This section of our website is a compendium of on-line sources where economic statistics on Caribbean countries may be found. The data include an extensive list of economic variables, as well as a selection of other development indicators used in the compilation of the UNDP’s Human Development Index. We focus on the member countries of Caricom, and Aruba and the Netherlands Antilles (both non-Caricom members of the CCMF), although many sources contain data for most countries in the world, from which selections can be made for comparative purposes.
The Bank for International Settlements is an international organization which fosters international monetary and financial cooperation and serves as a bank for central banks.
The central banks all provide statistical information on their websites. They are useful supplemental sources to the IFS, where much of the same central bank data is presented in a form which makes for easy comparisons, and long series are available. Unlike the IFS, however, data from central bank websites is free of cost.
The Caricom Secretariat publishes on-line macroeconomic tables on aggregates including GDP, inflation, unemployment, trade and tourism. A nice feature of the Caricom tables is that they provide summaries for all of Caricom and for the Caribbean economic community.
The Caribbean Development Bank publishes the Social and Economic Indicators of Borrowing Member Countries. It is a useful supplement to the sources mentioned above. The most recent issue from the CDB is dated 2006.
The IDB provides solutions to development challenges in 26 countries of Latin America and the Caribbean, partnering with governments, companies and civil society organizations.
The IDB lends money and provides grants. It also offers research, advice and technical assistance to improve key areas like education, poverty reduction and agriculture. Our clients range from central governments to city authorities and small businesses.
The Bank also seeks to take a lead role on cross-border issues like trade, infrastructure and energy.
The International Labour Organization has on-line sources for employment and labour force data.
The International Monetary Fund produces a very useful monthly set of macroeconomic tables, the International Financial Statistics, with annual, quarterly and monthly data going back decades, for most of the Caribbean. Most series are kept up to date, and the IFS is the single most useful database publicly available anywhere. It is available only by subscription, however. Also available from the IMF by subscription are the Balance of Payment Statistics and the Direction of Trade Statistics. The IMF publishes free of charge on its website country reports, prepared by its staff which contain statistical data and charts, but data is presented only on an annual basis, and for a few years only. Also free of charge from the IMF are the World Economic Outlook and Indices of Primary Commodities, which are useful for background material, from the Caribbean point of view.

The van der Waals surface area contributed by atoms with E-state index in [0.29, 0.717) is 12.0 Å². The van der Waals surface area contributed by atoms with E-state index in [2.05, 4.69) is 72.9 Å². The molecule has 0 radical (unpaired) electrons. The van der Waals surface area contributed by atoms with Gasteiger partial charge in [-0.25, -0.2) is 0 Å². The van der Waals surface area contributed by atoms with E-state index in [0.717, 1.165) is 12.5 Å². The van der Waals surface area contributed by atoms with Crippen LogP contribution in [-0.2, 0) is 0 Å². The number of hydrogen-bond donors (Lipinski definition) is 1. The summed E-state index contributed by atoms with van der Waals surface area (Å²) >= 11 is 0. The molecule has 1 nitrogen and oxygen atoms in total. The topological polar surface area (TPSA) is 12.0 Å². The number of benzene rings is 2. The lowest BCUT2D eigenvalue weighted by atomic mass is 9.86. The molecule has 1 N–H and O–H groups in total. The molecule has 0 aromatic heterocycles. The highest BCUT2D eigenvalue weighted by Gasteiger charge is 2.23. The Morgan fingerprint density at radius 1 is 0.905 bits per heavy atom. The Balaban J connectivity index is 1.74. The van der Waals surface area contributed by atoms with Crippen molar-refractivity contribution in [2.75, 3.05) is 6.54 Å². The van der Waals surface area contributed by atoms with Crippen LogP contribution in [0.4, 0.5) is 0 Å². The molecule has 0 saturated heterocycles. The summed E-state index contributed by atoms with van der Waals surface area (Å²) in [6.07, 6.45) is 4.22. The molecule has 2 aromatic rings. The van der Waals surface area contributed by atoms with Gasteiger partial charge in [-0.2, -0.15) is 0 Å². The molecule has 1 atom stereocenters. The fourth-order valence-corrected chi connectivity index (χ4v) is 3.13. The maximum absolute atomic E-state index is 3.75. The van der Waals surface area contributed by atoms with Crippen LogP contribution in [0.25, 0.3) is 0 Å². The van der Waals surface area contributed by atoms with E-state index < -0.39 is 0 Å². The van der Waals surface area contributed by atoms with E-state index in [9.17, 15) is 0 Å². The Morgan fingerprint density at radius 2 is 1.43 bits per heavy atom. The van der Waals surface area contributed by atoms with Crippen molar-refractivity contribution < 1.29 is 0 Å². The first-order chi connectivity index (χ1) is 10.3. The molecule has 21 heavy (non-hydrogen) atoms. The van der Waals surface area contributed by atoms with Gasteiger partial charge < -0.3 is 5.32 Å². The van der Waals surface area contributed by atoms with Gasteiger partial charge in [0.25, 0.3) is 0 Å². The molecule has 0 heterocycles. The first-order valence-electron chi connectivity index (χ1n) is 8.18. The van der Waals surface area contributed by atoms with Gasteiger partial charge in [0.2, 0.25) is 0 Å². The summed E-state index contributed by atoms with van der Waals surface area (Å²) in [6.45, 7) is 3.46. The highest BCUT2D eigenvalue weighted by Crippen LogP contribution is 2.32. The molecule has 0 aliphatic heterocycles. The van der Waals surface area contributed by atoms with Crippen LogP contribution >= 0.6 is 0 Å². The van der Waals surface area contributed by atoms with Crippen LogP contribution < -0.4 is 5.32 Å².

The websites of national statistical agencies are an important complementary source to the UNDP, UNECLAC, CDB, and the Caricom Secretariat, providing information that is not available on other websites (such as labour force details), production details not published elsewhere, and higher frequency of some information (such as quarterly GDP data). Coverage is very uneven across the Caribbean, however.
The United Nations Conference on Trade and Development promotes the development-friendly integration of developing countries into the world economy.
The United Nations Development Programme provides free of cost a comprehensive set of indicators of development used for the preparation of its annual Human Development Report. The indicators go well beyond the health and education indicators that go into the computation of the human development index (HDI), to include access to services, housing, gender equality, poverty and other indicators.
The United Nations Economic Commission for Latin America and the Caribbean publishes annual macroeconomic series with breakdowns which give additional detail to that provided by the IMF. They include the sectoral breakdown of nominal and real GDP, the breakdown of exports and imports by standard industrial trade category (SITC), the main elements of government revenue and expenditure, and the elements of the retail price index. No subscription is needed to access these data.
Brings UN statistical within easy reach of users; contains a variety of UN databases in an easily usable form.
The World Bank publishes on-line databases with a wide range of economic and social data, in a form which allows for inter country comparisons. They include the comprehensive World Development Indicators and Global Development Finance.